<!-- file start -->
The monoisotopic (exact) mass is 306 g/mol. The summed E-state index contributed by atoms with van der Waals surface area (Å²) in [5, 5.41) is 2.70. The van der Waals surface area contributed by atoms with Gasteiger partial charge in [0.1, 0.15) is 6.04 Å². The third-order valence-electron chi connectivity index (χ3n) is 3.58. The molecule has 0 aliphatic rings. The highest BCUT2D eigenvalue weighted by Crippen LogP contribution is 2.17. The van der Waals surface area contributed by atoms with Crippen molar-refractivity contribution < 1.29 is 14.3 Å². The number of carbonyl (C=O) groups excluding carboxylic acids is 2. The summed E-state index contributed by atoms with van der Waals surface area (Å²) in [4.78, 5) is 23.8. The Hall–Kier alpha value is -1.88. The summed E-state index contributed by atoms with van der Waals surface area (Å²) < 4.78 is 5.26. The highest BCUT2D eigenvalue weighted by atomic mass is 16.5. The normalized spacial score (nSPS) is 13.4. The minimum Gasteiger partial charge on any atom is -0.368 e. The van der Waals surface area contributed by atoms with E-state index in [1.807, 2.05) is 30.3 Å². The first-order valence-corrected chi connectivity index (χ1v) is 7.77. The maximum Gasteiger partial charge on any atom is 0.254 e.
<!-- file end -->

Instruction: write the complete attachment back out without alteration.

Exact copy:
The monoisotopic (exact) mass is 306 g/mol. The summed E-state index contributed by atoms with van der Waals surface area (Å²) in [5, 5.41) is 2.70. The van der Waals surface area contributed by atoms with Gasteiger partial charge in [0.1, 0.15) is 6.04 Å². The third-order valence-electron chi connectivity index (χ3n) is 3.58. The molecule has 0 aliphatic rings. The highest BCUT2D eigenvalue weighted by Crippen LogP contribution is 2.17. The van der Waals surface area contributed by atoms with Crippen molar-refractivity contribution < 1.29 is 14.3 Å². The number of carbonyl (C=O) groups excluding carboxylic acids is 2. The summed E-state index contributed by atoms with van der Waals surface area (Å²) in [4.78, 5) is 23.8. The Hall–Kier alpha value is -1.88. The summed E-state index contributed by atoms with van der Waals surface area (Å²) < 4.78 is 5.26. The highest BCUT2D eigenvalue weighted by atomic mass is 16.5. The normalized spacial score (nSPS) is 13.4. The minimum Gasteiger partial charge on any atom is -0.368 e. The van der Waals surface area contributed by atoms with E-state index in [1.807, 2.05) is 30.3 Å². The first-order valence-corrected chi connectivity index (χ1v) is 7.77. The maximum Gasteiger partial charge on any atom is 0.254 e.